B oulder is about 1,300 miles from the Pacific Ocean, give or take a few miles depending on the coastal destination.

Those miles are a minor inconvenience for Vicki Nichols Goldstein, founder of the Colorado Ocean Coalition, a nonprofit group in its second year that seeks to promote ocean conservation efforts even though the ocean is far away.

The Colorado Ocean Coalition will host its second Making Waves ocean symposium Oct. 20-21 at the University of Colorado. The keynote speaker will be Jean-Michel Cousteau, son of legendary ocean explorer and co-inventor of the Aqualung, the late Jacques Cousteau.

Even though Boulderites can't see the ocean, their actions affect it, Goldstein said. The rain that falls on the Front Range, the seafood Colorado grocery stores import, the number of cars on U.S. 36 -- it all ties back to the oceans, Goldstein said.

"We live on an ocean planet," she said. "The health of the ocean is critical to our survival, and we are a player in that journey."

Keynote speaker Jean-Michel Cousteau founded the Ocean Futures Society in 1999 to serve as a "voice for the ocean." Cousteau is the mouthpiece for the society, working toward environmental policy that will preserve the environment, specifically the ocean and marine life.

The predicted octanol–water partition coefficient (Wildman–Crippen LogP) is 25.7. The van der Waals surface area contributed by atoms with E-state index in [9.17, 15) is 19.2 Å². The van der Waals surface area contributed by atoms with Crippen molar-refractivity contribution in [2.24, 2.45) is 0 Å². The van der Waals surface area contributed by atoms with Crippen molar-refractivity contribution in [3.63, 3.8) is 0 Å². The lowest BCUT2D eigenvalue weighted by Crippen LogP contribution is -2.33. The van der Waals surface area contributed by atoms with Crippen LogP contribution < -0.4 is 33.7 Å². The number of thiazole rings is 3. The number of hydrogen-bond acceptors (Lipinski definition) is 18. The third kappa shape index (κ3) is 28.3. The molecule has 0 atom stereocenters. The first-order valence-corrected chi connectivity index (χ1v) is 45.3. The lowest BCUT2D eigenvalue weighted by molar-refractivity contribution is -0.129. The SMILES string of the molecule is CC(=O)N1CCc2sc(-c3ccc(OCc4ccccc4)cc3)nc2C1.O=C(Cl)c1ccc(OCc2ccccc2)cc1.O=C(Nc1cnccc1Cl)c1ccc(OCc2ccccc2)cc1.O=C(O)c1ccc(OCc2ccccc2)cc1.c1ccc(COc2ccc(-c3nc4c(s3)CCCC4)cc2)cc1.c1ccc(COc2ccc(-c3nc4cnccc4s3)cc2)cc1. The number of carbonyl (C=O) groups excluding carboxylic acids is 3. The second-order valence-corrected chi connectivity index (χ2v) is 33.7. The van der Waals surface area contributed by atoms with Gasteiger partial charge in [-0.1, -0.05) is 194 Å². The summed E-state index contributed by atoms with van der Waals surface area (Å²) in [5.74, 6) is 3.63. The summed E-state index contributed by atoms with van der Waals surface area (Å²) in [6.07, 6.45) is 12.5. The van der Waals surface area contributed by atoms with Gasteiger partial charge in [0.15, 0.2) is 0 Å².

Cousteau, who created the organization after his father's death to preserve his philosophies, has produced more than 80 films. He said Coloradans should be concerned about ocean preservation because they live near water's source -- snowmelt from the Rocky Mountains.

"There's only one water system," Cousteau said during a phone interview from the Ocean Futures Society office in Santa Barbara, Calif. "The next time you ski or have a drink of water, you're skiing on the ocean or drinking the ocean."

He pointed out that Colorado's (especially Boulderites') fascination with the outdoors gives the state the highest number of scuba divers per capita in the nation.

During his keynote, Cousteau said, he will outline the responsibilities that humans have to "stop using the ocean as a garbage can and a universal sewer." Because of improvements in underwater technology, researchers know more than ever about the oceans, Cousteau said, which means they can pass along that information to help prevent further pollution and destruction.

Other speakers will touch on plastic pollution, overfishing, ocean acidification and other topics, Goldstein said.

When describing why it's important to understand these issues, Cousteau emphasized the unique nature of Earth. When NASA released photos of a Mars river bottom earlier this fall, Cousteau said, he heard people talk about how much the river bottom looked like earth's river bottoms.

"The difference is there is no water there," he said. "There is no water and there is no life. So we are learning from our solar system how privileged and lucky we are to be on this planet of ours."

--Follow Sarah Kuta on Twitter: @SarahKuta.

If you go

What: Making Waves ocean symposium and film festival

When: Film festival, Oct. 20; symposium, Oct. 21

Where: Film festival, The Dairy Center for the Performing Arts, 2590 Walnut St., Boulder; symposium, University of Colorado Wolf Law Building, 2450 Kittredge Loop Road

More info: http://coloradoocean.org/; http://thedairy.org/